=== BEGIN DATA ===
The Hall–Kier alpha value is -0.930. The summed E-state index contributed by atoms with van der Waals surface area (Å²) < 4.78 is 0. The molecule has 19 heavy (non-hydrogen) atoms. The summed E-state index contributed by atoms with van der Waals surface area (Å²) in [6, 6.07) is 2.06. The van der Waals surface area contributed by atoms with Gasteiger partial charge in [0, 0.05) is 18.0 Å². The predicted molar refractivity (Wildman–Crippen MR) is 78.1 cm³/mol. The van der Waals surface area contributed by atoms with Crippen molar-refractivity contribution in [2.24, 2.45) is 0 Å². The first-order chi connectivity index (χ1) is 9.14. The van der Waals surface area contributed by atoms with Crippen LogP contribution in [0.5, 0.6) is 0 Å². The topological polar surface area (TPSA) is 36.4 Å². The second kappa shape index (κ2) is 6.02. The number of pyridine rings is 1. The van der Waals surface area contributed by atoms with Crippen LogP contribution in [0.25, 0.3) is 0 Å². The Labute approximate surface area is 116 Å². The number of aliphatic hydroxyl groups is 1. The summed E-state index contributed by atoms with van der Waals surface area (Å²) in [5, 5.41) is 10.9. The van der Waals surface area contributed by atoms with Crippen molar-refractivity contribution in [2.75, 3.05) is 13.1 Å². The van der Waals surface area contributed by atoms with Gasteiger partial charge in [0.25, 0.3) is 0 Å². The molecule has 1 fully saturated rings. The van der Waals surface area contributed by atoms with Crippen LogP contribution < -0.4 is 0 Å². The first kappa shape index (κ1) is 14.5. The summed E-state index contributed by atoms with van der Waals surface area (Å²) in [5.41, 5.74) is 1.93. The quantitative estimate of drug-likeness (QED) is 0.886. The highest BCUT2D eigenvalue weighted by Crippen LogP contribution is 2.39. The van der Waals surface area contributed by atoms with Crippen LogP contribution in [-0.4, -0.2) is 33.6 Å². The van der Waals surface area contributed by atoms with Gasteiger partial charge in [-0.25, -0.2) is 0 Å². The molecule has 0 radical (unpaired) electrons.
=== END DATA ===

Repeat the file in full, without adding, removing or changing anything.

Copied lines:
The Hall–Kier alpha value is -0.930. The summed E-state index contributed by atoms with van der Waals surface area (Å²) < 4.78 is 0. The molecule has 19 heavy (non-hydrogen) atoms. The summed E-state index contributed by atoms with van der Waals surface area (Å²) in [6, 6.07) is 2.06. The van der Waals surface area contributed by atoms with Gasteiger partial charge in [0, 0.05) is 18.0 Å². The predicted molar refractivity (Wildman–Crippen MR) is 78.1 cm³/mol. The van der Waals surface area contributed by atoms with Crippen molar-refractivity contribution in [2.24, 2.45) is 0 Å². The first-order chi connectivity index (χ1) is 9.14. The van der Waals surface area contributed by atoms with Crippen LogP contribution in [0.5, 0.6) is 0 Å². The topological polar surface area (TPSA) is 36.4 Å². The second kappa shape index (κ2) is 6.02. The number of pyridine rings is 1. The van der Waals surface area contributed by atoms with Crippen LogP contribution in [0.25, 0.3) is 0 Å². The Labute approximate surface area is 116 Å². The number of aliphatic hydroxyl groups is 1. The summed E-state index contributed by atoms with van der Waals surface area (Å²) in [5, 5.41) is 10.9. The van der Waals surface area contributed by atoms with Crippen molar-refractivity contribution in [2.75, 3.05) is 13.1 Å². The van der Waals surface area contributed by atoms with Gasteiger partial charge in [0.25, 0.3) is 0 Å². The molecule has 1 fully saturated rings. The van der Waals surface area contributed by atoms with Crippen LogP contribution < -0.4 is 0 Å². The first kappa shape index (κ1) is 14.5. The summed E-state index contributed by atoms with van der Waals surface area (Å²) in [5.41, 5.74) is 1.93. The quantitative estimate of drug-likeness (QED) is 0.886. The highest BCUT2D eigenvalue weighted by Crippen LogP contribution is 2.39. The van der Waals surface area contributed by atoms with Crippen LogP contribution in [-0.4, -0.2) is 33.6 Å². The van der Waals surface area contributed by atoms with Gasteiger partial charge in [-0.25, -0.2) is 0 Å². The molecule has 0 radical (unpaired) electrons.